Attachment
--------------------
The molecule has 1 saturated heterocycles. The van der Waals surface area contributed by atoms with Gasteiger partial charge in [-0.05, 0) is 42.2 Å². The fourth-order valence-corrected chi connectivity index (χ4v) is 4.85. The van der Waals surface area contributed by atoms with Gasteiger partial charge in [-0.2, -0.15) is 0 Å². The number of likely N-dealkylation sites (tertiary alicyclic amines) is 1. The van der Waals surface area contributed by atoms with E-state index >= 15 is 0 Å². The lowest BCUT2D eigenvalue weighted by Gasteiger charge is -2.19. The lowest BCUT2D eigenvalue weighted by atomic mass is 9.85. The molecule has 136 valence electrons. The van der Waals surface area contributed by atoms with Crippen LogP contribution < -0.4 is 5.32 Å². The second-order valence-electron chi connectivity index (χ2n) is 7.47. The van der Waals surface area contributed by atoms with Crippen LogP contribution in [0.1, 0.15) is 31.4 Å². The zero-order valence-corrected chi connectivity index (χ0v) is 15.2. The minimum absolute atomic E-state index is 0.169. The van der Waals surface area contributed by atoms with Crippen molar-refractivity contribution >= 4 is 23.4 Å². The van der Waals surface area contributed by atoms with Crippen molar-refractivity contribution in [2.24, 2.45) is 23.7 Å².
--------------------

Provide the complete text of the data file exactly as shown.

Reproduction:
The molecule has 1 saturated heterocycles. The van der Waals surface area contributed by atoms with Gasteiger partial charge in [-0.05, 0) is 42.2 Å². The fourth-order valence-corrected chi connectivity index (χ4v) is 4.85. The van der Waals surface area contributed by atoms with Gasteiger partial charge in [-0.2, -0.15) is 0 Å². The number of likely N-dealkylation sites (tertiary alicyclic amines) is 1. The van der Waals surface area contributed by atoms with E-state index >= 15 is 0 Å². The lowest BCUT2D eigenvalue weighted by Gasteiger charge is -2.19. The lowest BCUT2D eigenvalue weighted by atomic mass is 9.85. The molecule has 136 valence electrons. The van der Waals surface area contributed by atoms with Crippen LogP contribution < -0.4 is 5.32 Å². The second-order valence-electron chi connectivity index (χ2n) is 7.47. The van der Waals surface area contributed by atoms with Crippen LogP contribution in [0.1, 0.15) is 31.4 Å². The zero-order valence-corrected chi connectivity index (χ0v) is 15.2. The minimum absolute atomic E-state index is 0.169. The van der Waals surface area contributed by atoms with Crippen molar-refractivity contribution >= 4 is 23.4 Å². The van der Waals surface area contributed by atoms with Crippen molar-refractivity contribution in [2.24, 2.45) is 23.7 Å².